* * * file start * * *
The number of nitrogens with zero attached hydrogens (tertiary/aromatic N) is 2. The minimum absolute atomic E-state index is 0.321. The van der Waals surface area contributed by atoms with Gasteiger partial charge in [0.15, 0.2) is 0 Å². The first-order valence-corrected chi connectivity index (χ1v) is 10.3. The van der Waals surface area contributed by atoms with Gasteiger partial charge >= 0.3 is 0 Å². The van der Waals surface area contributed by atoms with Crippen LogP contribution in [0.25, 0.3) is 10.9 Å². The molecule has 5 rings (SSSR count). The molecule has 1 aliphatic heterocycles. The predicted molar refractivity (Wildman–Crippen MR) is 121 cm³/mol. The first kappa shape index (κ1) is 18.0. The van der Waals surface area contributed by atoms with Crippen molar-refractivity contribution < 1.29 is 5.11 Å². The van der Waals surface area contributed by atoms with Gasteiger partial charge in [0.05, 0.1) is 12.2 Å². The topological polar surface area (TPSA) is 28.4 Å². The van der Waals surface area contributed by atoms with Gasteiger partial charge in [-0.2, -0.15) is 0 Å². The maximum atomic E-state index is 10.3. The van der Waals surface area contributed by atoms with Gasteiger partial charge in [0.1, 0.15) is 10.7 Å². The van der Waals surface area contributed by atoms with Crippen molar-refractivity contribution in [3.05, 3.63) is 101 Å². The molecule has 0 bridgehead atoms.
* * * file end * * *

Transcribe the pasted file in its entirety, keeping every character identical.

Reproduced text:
The number of nitrogens with zero attached hydrogens (tertiary/aromatic N) is 2. The minimum absolute atomic E-state index is 0.321. The van der Waals surface area contributed by atoms with Gasteiger partial charge in [0.15, 0.2) is 0 Å². The first-order valence-corrected chi connectivity index (χ1v) is 10.3. The van der Waals surface area contributed by atoms with Gasteiger partial charge >= 0.3 is 0 Å². The van der Waals surface area contributed by atoms with Crippen LogP contribution in [0.25, 0.3) is 10.9 Å². The molecule has 5 rings (SSSR count). The molecule has 1 aliphatic heterocycles. The predicted molar refractivity (Wildman–Crippen MR) is 121 cm³/mol. The first kappa shape index (κ1) is 18.0. The van der Waals surface area contributed by atoms with Crippen molar-refractivity contribution < 1.29 is 5.11 Å². The van der Waals surface area contributed by atoms with Gasteiger partial charge in [0.05, 0.1) is 12.2 Å². The topological polar surface area (TPSA) is 28.4 Å². The van der Waals surface area contributed by atoms with Gasteiger partial charge in [-0.2, -0.15) is 0 Å². The maximum atomic E-state index is 10.3. The van der Waals surface area contributed by atoms with Gasteiger partial charge in [0.1, 0.15) is 10.7 Å². The van der Waals surface area contributed by atoms with Crippen molar-refractivity contribution in [3.05, 3.63) is 101 Å². The molecule has 0 bridgehead atoms.